Visual AttentionPeople are visual creatures. More than anything else, we’re good at processing visuals as most of our brain is devoted to it.

That’s both a good thing and a bad thing for online marketers.

Bad because while people can easily scan visual information, it’s difficult for the brain to get priorities out of web pages with different objects competing for attention.

The good news is you can control how your page is scanned – you can prioritize information so visual attention goes where it’s supposed to go and visitors take your desired action.

Let’s dive in.

1. Visual Space

The amount of real estate you dedicate to an object can determine whether it gets noticed or ignored. So pay attention to the …

  • negative space,
  • border, and
  • size

… you give a particular object.

You’ll get visitors to notice bigger fonts and areas without clutter. You can use negative space to draw attention to your headline and call-to-action (CTA). And your CTA will have a better chance of popping out if you make it larger than other content areas.

2. Irregular Shapes

People notice irregular shapes before regular ones.

On a page largely built with straight lines, you can call attention to your CTA by making the corners of that area rounded. It will also increase visual affordance as people can identify that it’s a button and can be interacted with.

3. Motion

Our brain is wired to look at motion.

We can’t help but look if something is changing in our visual field because we have to instantaneously determine if it’s a threat or not.

Having said that, make sure to use motion sparingly on your pages – use it only if it directly supports your main CTA.

Remember that …

  • in the presence of graphics text won’t get read, and
  • in the presence of motion, graphics won’t be looked at.

Autonation Rotating Banner

The detailed Quick Search box on AutoNation’s page doesn’t stand a chance against the rotating banner ads beside it. If you have rotating banners on your page, get rid of them. Either its motion will draw too much attention (only while the motion is happening!) for users to notice more important navigational parts of your page, or it’ll be completely ignored by visitors (banner blindness) which means it’s a waste of real estate.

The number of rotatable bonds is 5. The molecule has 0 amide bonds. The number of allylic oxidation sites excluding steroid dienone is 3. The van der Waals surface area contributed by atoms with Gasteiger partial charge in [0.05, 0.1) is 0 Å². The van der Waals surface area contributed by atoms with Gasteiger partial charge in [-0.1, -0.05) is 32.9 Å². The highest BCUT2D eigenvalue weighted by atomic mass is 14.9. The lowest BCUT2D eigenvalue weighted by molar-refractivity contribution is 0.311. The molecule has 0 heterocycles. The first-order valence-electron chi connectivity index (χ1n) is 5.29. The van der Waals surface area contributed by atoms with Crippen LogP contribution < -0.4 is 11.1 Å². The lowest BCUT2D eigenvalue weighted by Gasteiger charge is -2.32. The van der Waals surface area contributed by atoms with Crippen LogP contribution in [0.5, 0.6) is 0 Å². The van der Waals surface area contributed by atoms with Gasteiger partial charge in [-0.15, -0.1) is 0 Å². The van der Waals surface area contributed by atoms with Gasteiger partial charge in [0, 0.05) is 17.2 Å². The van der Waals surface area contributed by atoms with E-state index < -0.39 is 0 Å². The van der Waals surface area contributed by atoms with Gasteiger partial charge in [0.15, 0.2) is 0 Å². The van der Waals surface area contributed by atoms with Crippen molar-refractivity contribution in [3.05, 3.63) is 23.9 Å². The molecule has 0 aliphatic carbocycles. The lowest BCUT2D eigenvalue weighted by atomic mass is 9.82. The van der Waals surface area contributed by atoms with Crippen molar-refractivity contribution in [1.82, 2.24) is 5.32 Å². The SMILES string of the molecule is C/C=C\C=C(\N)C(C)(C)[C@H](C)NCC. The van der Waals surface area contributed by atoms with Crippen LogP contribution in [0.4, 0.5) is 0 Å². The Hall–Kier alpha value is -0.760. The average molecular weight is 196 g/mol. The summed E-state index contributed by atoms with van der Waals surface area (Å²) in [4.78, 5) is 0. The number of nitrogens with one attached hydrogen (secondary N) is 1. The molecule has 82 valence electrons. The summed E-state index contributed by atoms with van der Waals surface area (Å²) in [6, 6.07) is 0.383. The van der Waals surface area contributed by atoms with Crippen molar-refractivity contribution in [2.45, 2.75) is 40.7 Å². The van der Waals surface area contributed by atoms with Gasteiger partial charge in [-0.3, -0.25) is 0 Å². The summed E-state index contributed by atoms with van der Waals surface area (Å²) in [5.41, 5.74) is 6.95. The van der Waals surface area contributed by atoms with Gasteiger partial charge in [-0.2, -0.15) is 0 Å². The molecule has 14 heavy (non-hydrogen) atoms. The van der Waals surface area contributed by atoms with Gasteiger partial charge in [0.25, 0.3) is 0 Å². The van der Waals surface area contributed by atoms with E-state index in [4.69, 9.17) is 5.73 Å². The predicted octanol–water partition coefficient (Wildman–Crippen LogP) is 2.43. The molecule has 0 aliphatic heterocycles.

4. Faces

As with motion, you also have to tread lightly with faces. They’re a rich source of information about potential threats or benefits in the environment, so our eyes are naturally drawn to them.

Use faces deliberately- consider the direction of the gaze. Photos of people looking past an important part of the page will be taken as a signal of something else interesting and will direct attention away. You want photos of people looking in the direction of your CTA, instead.

Magazine Line Faces

This Magazine Line page has a model and an athlete staring straight at the viewer, so those two covers hog visual attention. The Good Housekeeping cover doesn’t stand a chance because it’s relatively weaker- it’s pastel-colored, low-contrast, and has no faces in it. Even the face in the Beach Reads sections won’t get as much attention as the person’s gaze is directed towards the book and not the viewer. (We doubt though that the ESPN and Maxim cover images are the most important parts of the page.)

5. Contrast

Another way you can direct visual attention is through contrast. A red button as your CTA will stand out against your green theme. A different shade of green, not so much.

When you use trust elements like logos from other companies, you can play with contrast to control visual attention. You want the logos to draw enough attention for you to benefit from the association with the company, but you don’t want another company’s logo to be the central focus of your page.

The way you downplay a logo with near universal reach and instant recall is contrast; if you gray out the logo against your gray theme, your blue call to action will still pop out.

Optimizely Client Logos

Optimizely keeps client logos subdued compared to the rest of the page by having them in grayscale.

Sculpting User Attention

You compete for attention all the time. You do this on Google and Bing; you do this on Facebook and Twitter; you do this on Gmail and Yahoo Mail.

So, when you do finally command attention, don’t waste it by competing with yourself – visually prioritize. Make sure the elements on your page support your desired action instead of taking away attention from it.